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Components of Clay Soil

By Nicole LeBoeuf-Little ; Updated September 21, 2017
Clays which expand when wet form dramatic cracks when they dry.

Clay soil is soil in which clay particles, finer than two-thousandths of a millimeter, predominate. Clay particles are secondary minerals; they are formed when the forces of weathering, erosion and oxidation break down the primary particles of sand and silt, which were themselves formed under high temperature and pressure. Depending on what the primary particles chemically consisted of and how exactly they broke down, different kinds of clay minerals may occur.


Chemically, kaolinites are classified as 1:1 type layer silicates; they consist of one tetrahedral sheet containing oxygen linked to an octahedral sheet containing OH ions. Kaolinite is made up of a tightly linked stack of such 1:1 sheets. Physically, kaolinite is a nonexpanding mineral; it cannot absorb water into its layers. A soil high in kaolinites will not swell or shrink much in response to wetting and drying.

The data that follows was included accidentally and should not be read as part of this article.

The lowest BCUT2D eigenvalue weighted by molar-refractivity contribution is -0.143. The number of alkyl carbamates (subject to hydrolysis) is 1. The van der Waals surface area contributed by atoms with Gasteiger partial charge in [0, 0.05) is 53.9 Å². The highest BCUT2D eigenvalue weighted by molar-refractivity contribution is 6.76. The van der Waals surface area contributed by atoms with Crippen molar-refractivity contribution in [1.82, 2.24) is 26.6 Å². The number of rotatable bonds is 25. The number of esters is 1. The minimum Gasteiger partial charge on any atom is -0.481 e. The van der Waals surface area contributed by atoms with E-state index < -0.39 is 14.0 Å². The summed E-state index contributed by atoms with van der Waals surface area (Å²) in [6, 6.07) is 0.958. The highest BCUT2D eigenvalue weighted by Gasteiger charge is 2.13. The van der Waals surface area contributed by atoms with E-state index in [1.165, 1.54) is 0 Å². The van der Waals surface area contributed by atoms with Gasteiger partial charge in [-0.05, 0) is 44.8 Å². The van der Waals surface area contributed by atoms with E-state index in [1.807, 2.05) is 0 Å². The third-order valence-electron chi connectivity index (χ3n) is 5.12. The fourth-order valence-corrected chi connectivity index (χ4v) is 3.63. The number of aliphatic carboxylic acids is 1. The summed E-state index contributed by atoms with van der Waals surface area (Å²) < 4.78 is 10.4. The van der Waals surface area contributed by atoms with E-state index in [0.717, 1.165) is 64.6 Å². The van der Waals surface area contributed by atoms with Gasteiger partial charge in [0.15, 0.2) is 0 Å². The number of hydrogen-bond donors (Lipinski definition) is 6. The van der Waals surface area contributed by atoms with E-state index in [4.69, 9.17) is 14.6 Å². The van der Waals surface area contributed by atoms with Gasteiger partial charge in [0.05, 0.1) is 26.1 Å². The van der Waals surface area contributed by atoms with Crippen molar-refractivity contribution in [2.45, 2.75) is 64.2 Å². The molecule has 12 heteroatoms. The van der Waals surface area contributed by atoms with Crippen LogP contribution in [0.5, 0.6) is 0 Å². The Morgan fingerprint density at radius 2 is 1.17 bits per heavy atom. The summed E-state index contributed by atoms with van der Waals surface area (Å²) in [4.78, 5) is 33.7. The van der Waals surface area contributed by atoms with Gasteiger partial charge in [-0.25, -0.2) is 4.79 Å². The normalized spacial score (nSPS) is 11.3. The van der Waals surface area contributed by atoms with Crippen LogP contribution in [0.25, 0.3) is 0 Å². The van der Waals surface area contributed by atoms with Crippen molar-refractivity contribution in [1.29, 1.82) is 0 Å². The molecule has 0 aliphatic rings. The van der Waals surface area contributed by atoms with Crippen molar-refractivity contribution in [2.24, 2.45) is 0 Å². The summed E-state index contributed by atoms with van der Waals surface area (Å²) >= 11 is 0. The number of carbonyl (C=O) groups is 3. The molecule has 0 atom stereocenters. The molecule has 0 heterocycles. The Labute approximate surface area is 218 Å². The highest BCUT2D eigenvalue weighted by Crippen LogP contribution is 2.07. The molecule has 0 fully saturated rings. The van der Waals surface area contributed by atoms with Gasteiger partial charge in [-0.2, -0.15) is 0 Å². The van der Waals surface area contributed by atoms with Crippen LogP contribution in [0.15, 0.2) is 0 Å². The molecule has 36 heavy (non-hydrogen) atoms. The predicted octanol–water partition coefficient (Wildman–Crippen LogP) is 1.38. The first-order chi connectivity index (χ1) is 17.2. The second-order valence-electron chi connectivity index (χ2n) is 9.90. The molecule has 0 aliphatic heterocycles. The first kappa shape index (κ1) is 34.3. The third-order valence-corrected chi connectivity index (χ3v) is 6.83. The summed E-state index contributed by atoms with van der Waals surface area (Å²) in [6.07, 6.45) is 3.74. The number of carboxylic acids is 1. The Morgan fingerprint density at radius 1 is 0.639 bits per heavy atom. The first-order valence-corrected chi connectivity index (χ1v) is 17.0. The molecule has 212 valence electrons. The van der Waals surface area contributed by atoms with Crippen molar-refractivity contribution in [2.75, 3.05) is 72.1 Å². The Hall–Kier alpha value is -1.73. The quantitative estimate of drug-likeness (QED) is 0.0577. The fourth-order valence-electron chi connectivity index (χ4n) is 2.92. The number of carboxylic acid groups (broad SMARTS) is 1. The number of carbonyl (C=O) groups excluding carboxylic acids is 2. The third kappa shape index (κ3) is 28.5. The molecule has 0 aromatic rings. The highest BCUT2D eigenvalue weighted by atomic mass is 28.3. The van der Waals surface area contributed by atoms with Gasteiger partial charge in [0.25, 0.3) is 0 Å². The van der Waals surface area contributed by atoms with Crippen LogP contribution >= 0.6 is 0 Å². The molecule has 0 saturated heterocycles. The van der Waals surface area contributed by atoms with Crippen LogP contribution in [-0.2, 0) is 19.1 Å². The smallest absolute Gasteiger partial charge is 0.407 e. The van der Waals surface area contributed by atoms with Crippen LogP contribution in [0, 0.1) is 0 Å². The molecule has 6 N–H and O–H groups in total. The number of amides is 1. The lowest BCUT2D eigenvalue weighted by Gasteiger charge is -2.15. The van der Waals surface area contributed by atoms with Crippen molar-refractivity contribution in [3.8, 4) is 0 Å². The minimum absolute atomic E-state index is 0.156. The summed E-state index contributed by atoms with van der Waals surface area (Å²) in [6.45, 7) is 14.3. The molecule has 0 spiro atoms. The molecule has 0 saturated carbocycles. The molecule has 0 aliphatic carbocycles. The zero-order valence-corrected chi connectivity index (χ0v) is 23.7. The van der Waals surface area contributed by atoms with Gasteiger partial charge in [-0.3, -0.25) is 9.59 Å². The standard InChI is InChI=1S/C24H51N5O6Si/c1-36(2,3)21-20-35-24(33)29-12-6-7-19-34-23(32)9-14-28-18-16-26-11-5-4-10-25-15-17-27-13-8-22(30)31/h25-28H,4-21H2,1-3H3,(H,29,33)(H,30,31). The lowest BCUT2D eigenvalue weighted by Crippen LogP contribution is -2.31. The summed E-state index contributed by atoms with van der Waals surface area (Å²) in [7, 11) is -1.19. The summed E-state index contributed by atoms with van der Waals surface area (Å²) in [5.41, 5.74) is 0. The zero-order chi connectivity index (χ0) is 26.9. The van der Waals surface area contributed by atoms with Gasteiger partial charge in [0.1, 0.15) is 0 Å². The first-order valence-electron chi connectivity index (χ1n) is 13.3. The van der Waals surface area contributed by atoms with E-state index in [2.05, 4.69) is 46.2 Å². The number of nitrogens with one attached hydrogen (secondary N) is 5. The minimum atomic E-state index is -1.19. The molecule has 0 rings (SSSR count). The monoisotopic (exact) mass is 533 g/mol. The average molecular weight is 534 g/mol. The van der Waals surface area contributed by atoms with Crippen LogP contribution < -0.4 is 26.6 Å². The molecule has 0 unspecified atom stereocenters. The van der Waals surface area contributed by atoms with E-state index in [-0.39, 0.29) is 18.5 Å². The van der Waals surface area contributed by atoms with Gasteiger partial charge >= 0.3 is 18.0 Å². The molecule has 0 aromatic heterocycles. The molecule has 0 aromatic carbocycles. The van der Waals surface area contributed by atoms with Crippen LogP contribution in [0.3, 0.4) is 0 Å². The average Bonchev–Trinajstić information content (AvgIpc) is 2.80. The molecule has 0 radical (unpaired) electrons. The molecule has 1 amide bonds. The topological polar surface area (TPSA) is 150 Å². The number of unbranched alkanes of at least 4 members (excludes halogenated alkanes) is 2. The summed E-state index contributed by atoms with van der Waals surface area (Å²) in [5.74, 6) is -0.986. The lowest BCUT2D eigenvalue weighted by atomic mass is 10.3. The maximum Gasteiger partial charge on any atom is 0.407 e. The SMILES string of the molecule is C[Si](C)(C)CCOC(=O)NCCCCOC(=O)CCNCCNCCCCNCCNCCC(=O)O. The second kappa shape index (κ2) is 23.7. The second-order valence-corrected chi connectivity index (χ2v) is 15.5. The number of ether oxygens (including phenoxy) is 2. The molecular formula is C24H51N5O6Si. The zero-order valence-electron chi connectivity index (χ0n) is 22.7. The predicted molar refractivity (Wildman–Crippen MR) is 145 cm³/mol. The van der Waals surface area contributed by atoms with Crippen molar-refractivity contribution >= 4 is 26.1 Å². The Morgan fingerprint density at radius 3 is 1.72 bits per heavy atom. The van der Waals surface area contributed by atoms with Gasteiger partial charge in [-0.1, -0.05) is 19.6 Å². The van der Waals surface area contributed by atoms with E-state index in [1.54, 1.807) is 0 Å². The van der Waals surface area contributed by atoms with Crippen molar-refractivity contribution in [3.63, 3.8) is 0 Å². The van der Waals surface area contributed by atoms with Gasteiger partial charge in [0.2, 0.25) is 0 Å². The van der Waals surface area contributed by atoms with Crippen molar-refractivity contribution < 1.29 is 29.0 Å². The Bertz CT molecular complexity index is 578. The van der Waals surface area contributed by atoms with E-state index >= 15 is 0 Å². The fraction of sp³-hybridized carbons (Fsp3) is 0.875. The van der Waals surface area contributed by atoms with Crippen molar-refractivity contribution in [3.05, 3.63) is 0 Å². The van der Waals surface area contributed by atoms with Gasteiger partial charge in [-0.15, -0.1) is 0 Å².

Kaolin clay is the active ingredient in a commercial barrier film spray called Surround, manufactured by Engelhard Corp. In orchards, spraying Surround, so as to thoroughly coat the fruit, prevents fruit flies from laying eggs and damaging the crop.


Montmorillonite clay has a 2:1 layer structure. An octahedral sheet of aluminum and magnesium ions is sandwiched between two silicon-tetrahedral sheets. Each sandwich layer is bound to the next loosely. Water molecules get drawn in between the layers, causing the clay to swell significantly. Thus montmorillonite is an expanding clay. A clay soil high in montmorillonites will form wide cracks from when the expanded soil dries and shrinks again.

Montmorillonite clay is used in the manufacture of some fertilizers. It is also added to ponds as a feed supplement for trout and koi.


Another 2:1 type clay, vermiculite contains octahedral sheets of either aluminum or a combination of magnesium and iron, and silicon-tetrahedral sheets with some aluminum ions substituting for silicon. Vermiculite expands upon wetting thanks to its weak layer bonding, though not to the same extent as montmorillonite clay.

Vermiculite particles are available commercially to improve aeration in soil. Spongelike, the particles will also absorb and retain water and nutrients close to plant roots.


About the Author


Nicole LeBoeuf-Little is a freelancer from New Orleans, writing professionally since 1994. Recent short stories appear on Ideomancer.com and in Ellen Datlow's anthology "Blood and Other Cravings." She has published articles in "Pangaia Magazine" and eGuides at StyleCareer.com. She holds a Bachelor of Arts in English from University of Washington and attended the professional SF/F workshop Viable Paradise.